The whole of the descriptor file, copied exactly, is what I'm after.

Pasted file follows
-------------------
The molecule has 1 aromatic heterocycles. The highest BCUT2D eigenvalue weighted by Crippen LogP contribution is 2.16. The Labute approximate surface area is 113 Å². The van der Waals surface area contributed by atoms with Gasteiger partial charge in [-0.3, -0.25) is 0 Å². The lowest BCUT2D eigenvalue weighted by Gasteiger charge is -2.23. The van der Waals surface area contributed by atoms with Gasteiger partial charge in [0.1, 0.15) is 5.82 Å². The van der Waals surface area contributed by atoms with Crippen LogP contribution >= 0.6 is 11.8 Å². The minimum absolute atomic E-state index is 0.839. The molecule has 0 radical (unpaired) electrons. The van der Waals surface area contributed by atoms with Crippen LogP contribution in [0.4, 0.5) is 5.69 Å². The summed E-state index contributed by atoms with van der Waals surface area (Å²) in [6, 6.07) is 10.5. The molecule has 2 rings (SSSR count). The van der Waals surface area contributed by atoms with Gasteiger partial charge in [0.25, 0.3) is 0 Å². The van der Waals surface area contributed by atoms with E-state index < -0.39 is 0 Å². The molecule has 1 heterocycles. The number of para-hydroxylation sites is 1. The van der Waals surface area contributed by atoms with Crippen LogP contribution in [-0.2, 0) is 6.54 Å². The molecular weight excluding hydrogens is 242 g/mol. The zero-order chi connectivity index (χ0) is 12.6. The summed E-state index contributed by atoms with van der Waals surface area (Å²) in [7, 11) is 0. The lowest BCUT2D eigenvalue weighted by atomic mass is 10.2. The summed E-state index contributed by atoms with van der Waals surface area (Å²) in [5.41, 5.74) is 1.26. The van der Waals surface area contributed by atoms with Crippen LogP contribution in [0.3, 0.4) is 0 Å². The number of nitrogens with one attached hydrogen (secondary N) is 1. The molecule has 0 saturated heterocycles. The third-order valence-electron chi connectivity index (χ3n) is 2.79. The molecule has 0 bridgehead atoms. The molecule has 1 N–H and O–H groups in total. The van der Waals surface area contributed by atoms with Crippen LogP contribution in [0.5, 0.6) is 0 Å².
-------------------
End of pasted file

The molecule has 1 aromatic heterocycles. The highest BCUT2D eigenvalue weighted by Crippen LogP contribution is 2.16. The Labute approximate surface area is 113 Å². The van der Waals surface area contributed by atoms with Gasteiger partial charge in [-0.3, -0.25) is 0 Å². The lowest BCUT2D eigenvalue weighted by Gasteiger charge is -2.23. The van der Waals surface area contributed by atoms with Gasteiger partial charge in [0.1, 0.15) is 5.82 Å². The van der Waals surface area contributed by atoms with Crippen LogP contribution >= 0.6 is 11.8 Å². The minimum absolute atomic E-state index is 0.839. The molecule has 0 radical (unpaired) electrons. The van der Waals surface area contributed by atoms with Crippen LogP contribution in [0.4, 0.5) is 5.69 Å². The summed E-state index contributed by atoms with van der Waals surface area (Å²) in [6, 6.07) is 10.5. The molecule has 2 rings (SSSR count). The van der Waals surface area contributed by atoms with Gasteiger partial charge in [0.25, 0.3) is 0 Å². The van der Waals surface area contributed by atoms with E-state index < -0.39 is 0 Å². The molecule has 1 heterocycles. The number of para-hydroxylation sites is 1. The van der Waals surface area contributed by atoms with Crippen LogP contribution in [-0.2, 0) is 6.54 Å². The molecular weight excluding hydrogens is 242 g/mol. The zero-order chi connectivity index (χ0) is 12.6. The summed E-state index contributed by atoms with van der Waals surface area (Å²) in [7, 11) is 0. The lowest BCUT2D eigenvalue weighted by atomic mass is 10.2. The summed E-state index contributed by atoms with van der Waals surface area (Å²) in [5.41, 5.74) is 1.26. The van der Waals surface area contributed by atoms with Crippen LogP contribution in [0.3, 0.4) is 0 Å². The number of nitrogens with one attached hydrogen (secondary N) is 1. The molecule has 0 saturated heterocycles. The third-order valence-electron chi connectivity index (χ3n) is 2.79. The molecule has 0 bridgehead atoms. The molecule has 1 N–H and O–H groups in total. The van der Waals surface area contributed by atoms with Crippen LogP contribution in [0.5, 0.6) is 0 Å².